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Introduction to Pedigrees

Author(s): Lisa M. Meffert, PhD

Factors to Consider in Pedigrees

In this module, we will go through the factors to consider in working out pedigrees. A pedigree illustrates a family history that shows how a trait is inherited over several generations. In the simplest pedigrees, a trait is considered either present or absent, such as with the expression of a disease.

The first step in working out simple pedigrees is to make sure the trait is autosomal (not on the sex chromosomes). This is done by looking for sex-specific trends in the expression of the trait.

The second step is to identify the pattern of expression. Recall that a dominant allele masks a recessive allele. Dominant alleles are expressed every generation. For recessive alleles, the expression may skip generations.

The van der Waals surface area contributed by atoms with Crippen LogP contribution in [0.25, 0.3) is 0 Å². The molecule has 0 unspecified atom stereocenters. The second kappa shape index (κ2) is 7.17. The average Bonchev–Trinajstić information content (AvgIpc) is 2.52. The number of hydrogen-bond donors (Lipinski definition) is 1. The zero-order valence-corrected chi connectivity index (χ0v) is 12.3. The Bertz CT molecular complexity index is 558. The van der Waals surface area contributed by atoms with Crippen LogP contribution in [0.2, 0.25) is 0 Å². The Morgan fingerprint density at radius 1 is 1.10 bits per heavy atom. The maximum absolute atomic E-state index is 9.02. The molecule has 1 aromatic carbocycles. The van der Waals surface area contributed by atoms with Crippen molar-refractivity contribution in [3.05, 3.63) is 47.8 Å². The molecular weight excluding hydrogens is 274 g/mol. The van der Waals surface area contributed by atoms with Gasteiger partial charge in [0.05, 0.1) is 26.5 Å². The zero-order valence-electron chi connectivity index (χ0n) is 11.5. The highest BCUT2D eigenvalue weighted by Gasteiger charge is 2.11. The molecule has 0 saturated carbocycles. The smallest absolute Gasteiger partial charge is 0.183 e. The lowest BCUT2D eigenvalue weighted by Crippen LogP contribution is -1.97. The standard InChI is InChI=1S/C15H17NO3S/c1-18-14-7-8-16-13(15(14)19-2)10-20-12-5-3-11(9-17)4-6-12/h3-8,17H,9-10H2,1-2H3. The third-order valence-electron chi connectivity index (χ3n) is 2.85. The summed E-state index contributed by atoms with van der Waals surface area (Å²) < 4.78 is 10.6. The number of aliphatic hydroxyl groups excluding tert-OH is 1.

Sex-specific patterns can be due to linkage to the X chromosome or the Y chromosome. Recall that in humans, two X chromosomes produce a female, while the X-Y combination produces a male. If the trait is Y-linked, any individual who expresses the trait also has to be male. Thus, if only males express the trait, the gene for the trait is on the Y chromosome. In a sense, Y-linked genes are always dominant, since there is no homologous (matching) gene on the X-chromosome that could mask its expression. For X-linked recessive traits, we find a bias for sons to inherit a disease from normal parents.

We will go through the four basic types of pedigrees: Autosomal dominant, autosomal recessive, Y-linked, and X-linked recessive.